There are several sites describing the beauty of the Mavi Kösk Blue House between Camlibell and Sadrazam Köy. Although it is recent heritage (built in 1956) and most probably some army propaganda (see: http://www.cyprus44.com/forums/48200.asp), worth a visit everybody said. Info sites mention large opening hours so what could go wrong? But when I arrived, I was not rewarded by an entrance ticket but by learning more about car diversity.
The Mavi Kösk Blue House lies in a military camp so you pass along a soldiers barrier before approaching it. It is close to the monastery Agios Pandeleimon that I also visited. But I couldn’t pass, the guy said, because my car was a rental car from the South of Cyprus. First I thought he made a joke, but he was serious. Here I am, a Dutch person speaking quite some Turkish and visiting Northern Cyprus since many years and I was left out while others entered because I had the wrong car. Being discriminated because of your car only, I really never heard about that kind of ‘ayrimcilik’ before. Neither is it mentioned on any site about the Blue House, but the guy seriously told me ‘go change your car’, these were the rules. My offer to park the car and walk to the Mavi Kösk Blue House (only 500-1000 meters) was fiercely rejected because civilians can’t walk on a military site. Could have known that, Turks never walk anyway.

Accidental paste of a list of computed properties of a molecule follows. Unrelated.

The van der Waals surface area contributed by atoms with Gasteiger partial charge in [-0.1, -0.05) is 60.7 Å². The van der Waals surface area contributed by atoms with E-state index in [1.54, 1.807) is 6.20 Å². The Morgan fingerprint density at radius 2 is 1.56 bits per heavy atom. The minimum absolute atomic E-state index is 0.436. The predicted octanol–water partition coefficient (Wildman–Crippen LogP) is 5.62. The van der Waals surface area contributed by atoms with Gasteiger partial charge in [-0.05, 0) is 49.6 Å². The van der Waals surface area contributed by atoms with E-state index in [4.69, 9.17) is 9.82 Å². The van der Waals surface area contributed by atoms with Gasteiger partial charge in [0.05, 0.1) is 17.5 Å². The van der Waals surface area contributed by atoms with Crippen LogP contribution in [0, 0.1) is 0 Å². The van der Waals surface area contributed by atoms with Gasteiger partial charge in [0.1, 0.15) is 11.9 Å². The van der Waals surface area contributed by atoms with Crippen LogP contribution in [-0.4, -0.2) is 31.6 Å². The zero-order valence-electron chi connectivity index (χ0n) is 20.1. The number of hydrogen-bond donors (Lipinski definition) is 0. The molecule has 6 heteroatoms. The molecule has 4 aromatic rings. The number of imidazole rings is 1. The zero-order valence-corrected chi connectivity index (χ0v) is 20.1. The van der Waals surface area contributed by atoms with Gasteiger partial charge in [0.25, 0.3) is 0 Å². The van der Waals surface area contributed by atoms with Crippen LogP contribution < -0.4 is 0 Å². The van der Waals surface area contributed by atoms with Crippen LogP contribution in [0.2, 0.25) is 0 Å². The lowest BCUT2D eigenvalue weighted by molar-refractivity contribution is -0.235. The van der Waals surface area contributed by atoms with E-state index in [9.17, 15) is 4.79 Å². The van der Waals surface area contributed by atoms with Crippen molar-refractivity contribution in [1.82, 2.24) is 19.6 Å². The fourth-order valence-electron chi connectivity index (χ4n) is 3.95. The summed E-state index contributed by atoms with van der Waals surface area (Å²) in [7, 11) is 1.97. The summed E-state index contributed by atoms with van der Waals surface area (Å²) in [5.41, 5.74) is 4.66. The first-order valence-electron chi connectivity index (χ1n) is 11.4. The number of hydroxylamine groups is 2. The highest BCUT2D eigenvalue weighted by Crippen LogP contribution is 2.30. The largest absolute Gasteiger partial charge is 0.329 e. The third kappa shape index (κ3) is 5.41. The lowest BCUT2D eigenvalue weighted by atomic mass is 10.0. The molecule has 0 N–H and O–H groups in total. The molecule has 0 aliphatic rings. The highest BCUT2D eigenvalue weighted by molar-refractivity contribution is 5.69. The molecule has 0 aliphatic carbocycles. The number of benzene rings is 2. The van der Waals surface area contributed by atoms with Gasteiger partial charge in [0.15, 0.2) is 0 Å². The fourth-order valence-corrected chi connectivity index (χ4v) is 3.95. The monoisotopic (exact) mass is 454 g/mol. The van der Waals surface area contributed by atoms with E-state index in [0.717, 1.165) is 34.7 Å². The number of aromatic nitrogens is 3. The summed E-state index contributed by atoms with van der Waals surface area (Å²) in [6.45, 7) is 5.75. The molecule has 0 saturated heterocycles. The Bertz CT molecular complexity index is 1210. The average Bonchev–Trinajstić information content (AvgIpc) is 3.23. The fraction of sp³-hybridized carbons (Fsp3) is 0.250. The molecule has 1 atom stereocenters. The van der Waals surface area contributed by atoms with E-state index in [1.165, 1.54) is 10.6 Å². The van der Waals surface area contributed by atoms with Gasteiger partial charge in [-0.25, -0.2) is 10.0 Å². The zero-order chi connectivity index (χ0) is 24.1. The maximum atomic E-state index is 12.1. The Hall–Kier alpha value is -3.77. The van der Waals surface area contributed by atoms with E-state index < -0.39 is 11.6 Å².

They didn’t offer me a hike to make the bridge between these few meters, they really sent me off. I think it was my first time in thirty years meeting with Turks that hospitality was denied. My experience so far was: they always find a solution, especially when you speak the language and know the culture. So they left me in shock.
It made me think of Germany some time ago. In the Netherlands, we used to drive the car we want. One could see a millionaire in a Fiat (a former Prime Minister was known for that) and a poor man in a BMW. In Germany this was not possible at that time. Every class had its car and everybody sticked with the rules and that made the world orderly and predictable. Germany changed, and so will hopefully one day the Turkish army. It is not the car that is the enemy, but the person inside it. The next spy might show up in a Turkish car….or in a car rented in the North of Cyprus. Hope Turkish soldiers will learn to see the difference 🙂